From the dawn of time, or at least the dawn of the modern high school, the five-paragraph essay has been utilized in high school classrooms. Despite this long tradition, the five-paragraph essay is fatally flawed. It cheapens a student’s thesis, essay flow and structure, and voice.

First, the five-paragraph essay constricts an argument beyond usefulness or interest. In principle it reminds one of a three-partitioned dinner plate. The primary virtue of such dinner plates is that they are conveniently discarded after only one use, much like the essays themselves. The secondary virtue is to keep different foods from touching each other, like the three-body paragraphs. However, when eating from a partitioned plate, a diner might have a bite of burger, then a spoonful of baked beans, then back to the burger, and then the macaroni salad. The palate satisfies its complex needs for texture, taste, choice, and proportion. Not so for the consumers of the five-paragraph essay, who must move through Point 1, then Point 2, and then Point 3. No exceptions. It is arbitrary force-feeding to the point of indigestion. After the body paragraphs, and if readers have not already expired, they may read the Conclusion, which is actually a summary of the Introduction. There is no sense of building one’s argument or of proportion.

Second, critical thinking skills and the organization of the essay’s flow are impaired when a form must be plugged and filled with rows of stunted seeds that will never germinate. If we return to the partitioned-plate analogy, foods are separated, but in food, there is a play in blending flavors, pairing them so that the sum is greater than the individual parts. Also, there is typically dessert. Most people like dessert and anticipate it eagerly. In the five-paragraph essay there is no anticipation, only homogeneity, tedium, and death. Each bite is not food for thought but another dose of the same. It is like Miss Trunchbull in the Roald Dahl novel,  forcing the little boy to eat chocolate cake until he bursts—with the exception that no one on this planet would mistake the five-paragraph essay for chocolate cake. I only reference the scene’s reluctant, miserable consumption past all joy or desire.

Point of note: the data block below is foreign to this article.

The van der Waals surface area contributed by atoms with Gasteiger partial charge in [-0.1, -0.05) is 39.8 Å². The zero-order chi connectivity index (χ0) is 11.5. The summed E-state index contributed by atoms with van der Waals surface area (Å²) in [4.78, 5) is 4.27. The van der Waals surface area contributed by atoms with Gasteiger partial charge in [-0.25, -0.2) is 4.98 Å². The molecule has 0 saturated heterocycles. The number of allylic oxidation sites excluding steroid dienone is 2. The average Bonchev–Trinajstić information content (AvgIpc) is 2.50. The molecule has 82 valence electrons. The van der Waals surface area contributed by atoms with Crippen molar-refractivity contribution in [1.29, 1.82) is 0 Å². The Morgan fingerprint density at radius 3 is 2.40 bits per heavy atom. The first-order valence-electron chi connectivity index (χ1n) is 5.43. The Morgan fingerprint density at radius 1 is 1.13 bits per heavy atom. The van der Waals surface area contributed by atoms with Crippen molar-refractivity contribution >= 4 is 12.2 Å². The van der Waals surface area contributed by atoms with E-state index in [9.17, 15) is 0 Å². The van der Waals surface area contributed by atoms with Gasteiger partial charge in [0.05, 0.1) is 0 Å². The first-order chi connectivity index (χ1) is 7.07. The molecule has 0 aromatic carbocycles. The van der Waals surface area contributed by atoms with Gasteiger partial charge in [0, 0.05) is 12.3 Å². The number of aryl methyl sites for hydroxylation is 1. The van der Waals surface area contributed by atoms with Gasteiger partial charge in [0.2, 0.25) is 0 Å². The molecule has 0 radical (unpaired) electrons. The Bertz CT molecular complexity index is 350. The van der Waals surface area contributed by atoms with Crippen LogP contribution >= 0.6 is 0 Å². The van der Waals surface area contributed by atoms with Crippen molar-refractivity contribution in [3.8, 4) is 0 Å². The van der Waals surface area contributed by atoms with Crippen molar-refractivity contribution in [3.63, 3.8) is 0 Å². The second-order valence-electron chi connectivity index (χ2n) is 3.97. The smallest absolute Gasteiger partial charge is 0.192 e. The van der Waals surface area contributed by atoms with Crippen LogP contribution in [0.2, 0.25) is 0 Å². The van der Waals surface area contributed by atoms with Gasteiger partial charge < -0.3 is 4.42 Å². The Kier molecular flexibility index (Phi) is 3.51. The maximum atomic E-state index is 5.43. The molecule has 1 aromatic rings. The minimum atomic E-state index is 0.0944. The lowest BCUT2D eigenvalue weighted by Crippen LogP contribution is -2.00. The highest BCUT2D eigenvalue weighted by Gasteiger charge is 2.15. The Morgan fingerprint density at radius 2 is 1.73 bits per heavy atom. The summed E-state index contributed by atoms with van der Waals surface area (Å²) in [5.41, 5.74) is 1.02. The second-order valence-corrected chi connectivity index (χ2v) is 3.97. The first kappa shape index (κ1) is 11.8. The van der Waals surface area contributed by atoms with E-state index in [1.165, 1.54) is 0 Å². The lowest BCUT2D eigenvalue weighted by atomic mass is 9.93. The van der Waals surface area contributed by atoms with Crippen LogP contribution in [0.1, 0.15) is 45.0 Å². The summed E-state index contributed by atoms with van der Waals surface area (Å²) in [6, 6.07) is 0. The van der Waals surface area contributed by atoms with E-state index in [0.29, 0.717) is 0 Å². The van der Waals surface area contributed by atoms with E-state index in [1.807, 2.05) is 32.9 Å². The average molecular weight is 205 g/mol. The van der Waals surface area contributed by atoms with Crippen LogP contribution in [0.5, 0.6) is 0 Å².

Third, the five-paragraph form flattens a writer’s voice more than a bully’s fist flattens an otherwise perky, loveable face. Even the most gifted writer cannot sound witty in a five-paragraph essay, which makes one wonder why experts assign novice writers this task. High school students suffer to learn this form, only to be sternly reprimanded by college professors who insist that writers actually say something. Confidence is shattered, and students can’t articulate a position, having only the training of the five-paragraph essay dulling their critical reasoning skills. Moreover, unlike Midas whose touch turns everything to gold, everything the five-paragraph essay touches turns to lead. A five-paragraph essay is like a string of beads with no differentiation, such as a factory, rather than an individual, might produce.  No matter how wondrous the material, the writer of a five-paragraph essay will sound reductive, dry, and unimaginative. Reading over their own work, these writers will wonder why they ever bothered with the written word to begin with, when they sound so inhuman. A human’s voice is not slotted into bins of seven to eleven sentences apiece. A human voice meanders—but meaning guides the meandering. Voice leans and wends and backtracks. It does not scoop blobs of foodstuff in endless rows. If Oliver Twist were confronted with such blobs of written porridge, he would not ask for more.

In conclusion, the five-paragraph essay is an effective way to remove all color and joy from this earth. It would be better to eat a flavorless dinner from a partitioned plate than to read or write a five-paragraph essay. It would be better to cut one’s toenails, because at least the repetitive task of clipping toenails results in feet more comfortably suited to sneakers, allowing for greater movement in this world. The five-paragraph essay, by contrast, cuts all mirth and merit and motion from ideas until there is nothing to stand upon at all, leaving reader and writer alike flat on their faces. Such an essay form is the very three-partitioned tombstone of human reason and imagination.

Kim Zarins is a medievalist and an Associate Professor of English at the California State University at Sacramento. Her debut young adult novel, Sometimes We Tell the Truth (Simon & Schuster/Simon Pulse, pub date Sept 6), retells Chaucer’s Canterbury Tales with modern American teens traveling to Washington D.C. Find her on Twitter @KimZarins.